Perhaps nowhere is the difference between Mitt Romney version 2008 and version 2012 more evident than in Iowa. Back then, the would-be Republican presidential contender staked his campaign on the state's caucuses, spending more than $7 million and hiring a small army of workers in hopes that victory here would propel him to wins in New Hampshire and beyond. He came in second, a defeat that knocked his campaign off course.
Fast forward four years.
On Friday, the former Massachusetts governor will make his first trip to Iowa this year, underscoring what aides call a more focused, disciplined approach to his second attempt at the GOP nomination.
Romney's absence thus far has prompted speculation he will bypass the leadoff caucus state, given the unease among Iowa's Christian conservatives over his past support for abortion and gay rights, as well as his Mormon faith.
But Romney advisers insist he'll be there.
"Voters will see him frequently and consistently hear him talk about his plan for creating jobs and growing the economy," said Andrea Saul, communications director for Romney's presidential exploratory campaign.
The all-but-declared presidential candidate promised as much during a telephone call to Iowa's Gov. Terry Branstad on Wednesday.
Advisers also argue that unlike in 2008, a candidate running a lean campaign focused on the economy _ like Romney is _ could emerge as the winner over a field of Republicans who emphasize cultural issues.
"Certainly on economic issues Gov. Romney could do very well," Branstad, a pro-business Republican nominated last year over a strict social conservative, told The Associated Press. "I know he's doing well nationally, but Iowa could be important for him."
Just how much of a presence Romney will have in the state is unclear, though his advisers privately acknowledge it will be less than four years ago.
Heading into the 2008 caucuses, Romney was largely unknown and had little choice but to build a strategy around success first in Iowa and then in New Hampshire.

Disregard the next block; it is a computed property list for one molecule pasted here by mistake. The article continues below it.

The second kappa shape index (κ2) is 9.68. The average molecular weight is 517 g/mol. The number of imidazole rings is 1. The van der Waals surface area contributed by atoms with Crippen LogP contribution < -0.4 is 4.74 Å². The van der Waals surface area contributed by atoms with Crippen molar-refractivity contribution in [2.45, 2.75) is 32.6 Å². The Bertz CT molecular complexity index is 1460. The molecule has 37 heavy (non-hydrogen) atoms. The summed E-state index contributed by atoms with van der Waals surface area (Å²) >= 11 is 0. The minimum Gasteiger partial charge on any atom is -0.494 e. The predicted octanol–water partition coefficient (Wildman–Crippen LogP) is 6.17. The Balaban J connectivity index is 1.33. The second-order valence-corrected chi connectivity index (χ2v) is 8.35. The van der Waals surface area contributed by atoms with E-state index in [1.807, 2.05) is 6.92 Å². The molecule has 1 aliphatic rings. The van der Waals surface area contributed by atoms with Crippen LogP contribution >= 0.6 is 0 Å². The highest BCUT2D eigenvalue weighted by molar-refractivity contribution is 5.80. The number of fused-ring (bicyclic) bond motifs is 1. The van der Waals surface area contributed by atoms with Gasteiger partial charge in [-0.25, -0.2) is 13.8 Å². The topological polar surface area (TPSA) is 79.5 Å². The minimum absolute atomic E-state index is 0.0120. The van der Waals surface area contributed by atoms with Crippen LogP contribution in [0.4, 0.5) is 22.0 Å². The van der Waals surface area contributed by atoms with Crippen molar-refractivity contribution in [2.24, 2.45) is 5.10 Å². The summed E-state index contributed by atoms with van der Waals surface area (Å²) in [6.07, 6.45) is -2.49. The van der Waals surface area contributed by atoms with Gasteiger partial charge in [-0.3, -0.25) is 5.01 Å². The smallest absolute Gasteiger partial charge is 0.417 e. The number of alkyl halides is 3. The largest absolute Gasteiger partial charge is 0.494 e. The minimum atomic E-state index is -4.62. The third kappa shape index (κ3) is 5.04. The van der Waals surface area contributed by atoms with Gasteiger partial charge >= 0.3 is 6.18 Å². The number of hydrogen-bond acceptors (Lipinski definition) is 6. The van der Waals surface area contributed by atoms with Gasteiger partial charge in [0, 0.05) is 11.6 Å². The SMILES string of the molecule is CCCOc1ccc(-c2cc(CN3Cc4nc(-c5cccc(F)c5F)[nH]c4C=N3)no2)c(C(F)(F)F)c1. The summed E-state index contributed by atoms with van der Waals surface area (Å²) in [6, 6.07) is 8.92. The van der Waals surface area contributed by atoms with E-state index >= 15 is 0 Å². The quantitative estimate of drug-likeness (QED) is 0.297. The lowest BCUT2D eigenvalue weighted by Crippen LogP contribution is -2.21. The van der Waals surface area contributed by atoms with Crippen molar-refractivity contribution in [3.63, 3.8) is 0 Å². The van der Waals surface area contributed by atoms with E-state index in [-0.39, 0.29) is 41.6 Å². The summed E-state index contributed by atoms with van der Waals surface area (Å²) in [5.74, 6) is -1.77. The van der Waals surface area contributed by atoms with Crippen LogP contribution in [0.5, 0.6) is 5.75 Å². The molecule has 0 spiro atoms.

Back then, he began in Iowa by advertising a year before the caucuses and hiring roughly 100 workers. And he put together an elaborate plan to win a 2007 straw poll, a test of caucus organizing strength.
Romney won the straw poll but, unable to soothe concerns about his faith and some moderate positions on some cultural issues he'd held in the past, he slipped from the top of the Iowa polls. He finished behind Mike Huckabee, a favorite of Christian evangelicals and social conservatives, in the January caucuses.
In hindsight, Romney advisers say he was overexposed in the state. He held regular question-and-answer sessions that drew attention to his reversals on gun, abortion and gay rights. As he sought to become better known nationally, he issued statements or commented on every issue of the day, leading to a scattered campaign message.
This time, Romney leads most national GOP popularity polls, and he doesn't need the lift he sought in a caucus victory in 2008. Iowa GOP strategists doubt Romney will compete in the August straw poll in Ames, although his representatives attended the state party's planning meeting for the event last week.
This time, he's marshaling his campaign finances for a months-long nominating fight rather than blowing his cash early on just two states. He's focusing heavily on his regional neighbor New Hampshire, where John McCain rallied to beat Romney in 2008, and looking to play aggressively in Nevada's caucuses and the Florida primary.
In Iowa and across the nation, Romney has stayed out of the spotlight as he gets ready to formally launch his campaign. He's held fewer than 20 public events in the past three months. Almost all have been focused on the economy.
His Boston-based national campaign team is smaller than in 2008. It occupies only one floor of the building, and in Iowa he has just three paid aides. The staff in New Hampshire is smaller, too.
Carl Forti, a top aide to Romney's 2008 campaign who is unaligned this year, pointed to McCain as an example of how the former Massachusetts governor could seize the nomination with his strategy this year. The Arizona Republican ran a bare-bones Iowa campaign, lost the state and came back to win New Hampshire on his way to capturing the nomination.
"John McCain has shown that you don't have to win every early state to get the nomination," he said. "You can sort of weave your way through."
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